I hate to be so damn depressing, and I know I have been, but don't believe it. Or, if you do believe it, don't sell that Hybrid in your driveway for a new Expedition. A few things to keep in mind: (a) investors stopped their profit-taking, and thus stopping the price plummet, the very moment ConocoPhillips shut down two refineries on the East Coast (it should be recalled, US refineries are held together with spit and paper, and there is no major investment to create any new ones); (b) the price of oil skyrocketed last week even though there was no major disruption like a hurriance in the Gulf or flare-up in the Middle East; (c) the infrastructure of the oil industry, not to mention our levels of consumption, are such that it will not take much of a disruption to diminish the glut of gasoline that is causing gas to be cheaper than oil; (d) those people our newspapers quote as experts in forecasting the future cost of oil & gas have, for the most part, consistently & grossly underestimated their price; and lastly (and most importantly), (e) the price of gas has everything to do with a temporary supply glut -- with maybe a very little related to a slight uptick in conservation (esp. in California) -- NOT because we are producing more oil than we are consuming -- because, quite simply, we're not.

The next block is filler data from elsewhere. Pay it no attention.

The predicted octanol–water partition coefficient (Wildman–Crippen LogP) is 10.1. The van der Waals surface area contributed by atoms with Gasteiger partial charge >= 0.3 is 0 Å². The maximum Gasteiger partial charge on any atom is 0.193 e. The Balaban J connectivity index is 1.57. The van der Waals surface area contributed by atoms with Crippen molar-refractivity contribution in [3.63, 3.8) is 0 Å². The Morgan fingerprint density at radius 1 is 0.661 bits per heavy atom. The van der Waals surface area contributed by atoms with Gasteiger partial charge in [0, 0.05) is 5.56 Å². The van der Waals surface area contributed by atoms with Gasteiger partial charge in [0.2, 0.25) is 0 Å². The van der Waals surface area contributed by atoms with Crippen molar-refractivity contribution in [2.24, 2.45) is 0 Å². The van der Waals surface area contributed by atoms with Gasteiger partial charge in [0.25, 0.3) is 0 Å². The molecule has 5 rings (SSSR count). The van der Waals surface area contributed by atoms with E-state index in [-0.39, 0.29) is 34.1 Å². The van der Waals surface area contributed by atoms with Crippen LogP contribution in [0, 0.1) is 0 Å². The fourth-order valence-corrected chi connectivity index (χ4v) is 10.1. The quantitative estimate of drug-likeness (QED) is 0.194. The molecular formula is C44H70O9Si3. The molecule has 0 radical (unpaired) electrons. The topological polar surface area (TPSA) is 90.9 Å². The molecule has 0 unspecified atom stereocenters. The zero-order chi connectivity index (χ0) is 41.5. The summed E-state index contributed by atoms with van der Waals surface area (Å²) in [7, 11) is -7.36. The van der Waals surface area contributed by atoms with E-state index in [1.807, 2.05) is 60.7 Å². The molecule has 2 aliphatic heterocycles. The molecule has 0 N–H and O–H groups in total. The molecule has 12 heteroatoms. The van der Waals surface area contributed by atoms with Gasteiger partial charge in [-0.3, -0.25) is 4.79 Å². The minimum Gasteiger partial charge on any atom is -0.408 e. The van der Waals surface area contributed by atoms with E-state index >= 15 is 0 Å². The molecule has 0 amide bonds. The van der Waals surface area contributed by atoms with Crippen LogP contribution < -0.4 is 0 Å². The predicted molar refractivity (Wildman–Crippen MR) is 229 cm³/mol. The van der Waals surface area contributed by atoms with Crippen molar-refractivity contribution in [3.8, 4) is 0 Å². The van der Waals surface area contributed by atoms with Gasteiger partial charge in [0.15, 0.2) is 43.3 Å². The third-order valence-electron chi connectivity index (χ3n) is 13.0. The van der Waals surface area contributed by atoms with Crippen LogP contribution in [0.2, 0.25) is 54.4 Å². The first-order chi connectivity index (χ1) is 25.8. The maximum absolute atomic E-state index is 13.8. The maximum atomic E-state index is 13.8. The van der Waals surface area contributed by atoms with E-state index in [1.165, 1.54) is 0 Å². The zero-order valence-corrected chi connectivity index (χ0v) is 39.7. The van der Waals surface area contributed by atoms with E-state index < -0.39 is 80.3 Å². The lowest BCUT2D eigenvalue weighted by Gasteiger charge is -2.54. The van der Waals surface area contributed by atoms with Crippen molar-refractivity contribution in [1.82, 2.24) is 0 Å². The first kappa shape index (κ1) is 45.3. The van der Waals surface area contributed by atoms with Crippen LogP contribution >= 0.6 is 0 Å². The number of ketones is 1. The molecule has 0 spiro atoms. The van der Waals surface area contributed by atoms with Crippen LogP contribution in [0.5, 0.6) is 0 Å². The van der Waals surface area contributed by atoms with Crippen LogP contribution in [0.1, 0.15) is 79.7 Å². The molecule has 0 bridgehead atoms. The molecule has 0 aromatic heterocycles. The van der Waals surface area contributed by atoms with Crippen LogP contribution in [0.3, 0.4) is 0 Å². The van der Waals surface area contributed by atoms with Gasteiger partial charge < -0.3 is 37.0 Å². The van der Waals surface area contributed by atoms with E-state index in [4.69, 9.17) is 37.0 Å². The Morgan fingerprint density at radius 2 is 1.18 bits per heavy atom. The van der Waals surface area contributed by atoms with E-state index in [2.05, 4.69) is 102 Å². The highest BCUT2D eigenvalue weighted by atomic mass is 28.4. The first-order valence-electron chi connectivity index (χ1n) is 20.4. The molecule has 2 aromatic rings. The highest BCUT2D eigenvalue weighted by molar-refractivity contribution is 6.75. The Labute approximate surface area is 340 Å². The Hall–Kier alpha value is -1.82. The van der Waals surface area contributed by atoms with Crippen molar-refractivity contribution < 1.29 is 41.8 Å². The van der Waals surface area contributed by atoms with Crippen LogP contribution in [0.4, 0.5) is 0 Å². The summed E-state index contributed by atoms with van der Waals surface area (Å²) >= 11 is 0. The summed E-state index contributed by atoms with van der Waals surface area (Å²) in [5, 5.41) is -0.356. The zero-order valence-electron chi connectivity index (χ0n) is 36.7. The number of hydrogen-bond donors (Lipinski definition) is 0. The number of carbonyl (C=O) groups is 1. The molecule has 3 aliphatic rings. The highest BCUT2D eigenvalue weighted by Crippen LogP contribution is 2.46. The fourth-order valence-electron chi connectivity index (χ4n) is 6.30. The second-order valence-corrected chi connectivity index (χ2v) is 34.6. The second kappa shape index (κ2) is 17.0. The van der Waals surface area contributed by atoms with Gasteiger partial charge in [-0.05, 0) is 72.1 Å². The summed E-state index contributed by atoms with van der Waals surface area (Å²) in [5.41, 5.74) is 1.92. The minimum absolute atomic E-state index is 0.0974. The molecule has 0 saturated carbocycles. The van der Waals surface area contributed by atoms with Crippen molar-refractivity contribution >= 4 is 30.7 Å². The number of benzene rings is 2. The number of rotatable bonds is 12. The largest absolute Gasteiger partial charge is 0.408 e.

TI've not seen the British show Manstrokewoman, but by all accounts from friends, and given clips like this, it looks funny as hell:

Tuesday, August 07, 2007

On A Personal Note

Most people who read Silentio already know my friends Julia & Pat, and already know about the recent birth of their second child, Conrad. If so, you also probably know about the (hopefully small) drama brewing around this new little one. Whether you do or you don't know them, I would be a very poor friend indeed if I didn't inch out a paragraph of space on my own blog to say to two of my closest friends, Congratulations and Stay Strong.

K. says she might even hold this one. Oh dear, I don't know what that might mean for me.

Monday, August 06, 2007

Who Knew?

Wow... who could've guessed that an economic boom based on the denial of economic reality and propped up by hallucinogenic induced visions of dancing dollar signs was ripe for a jolt.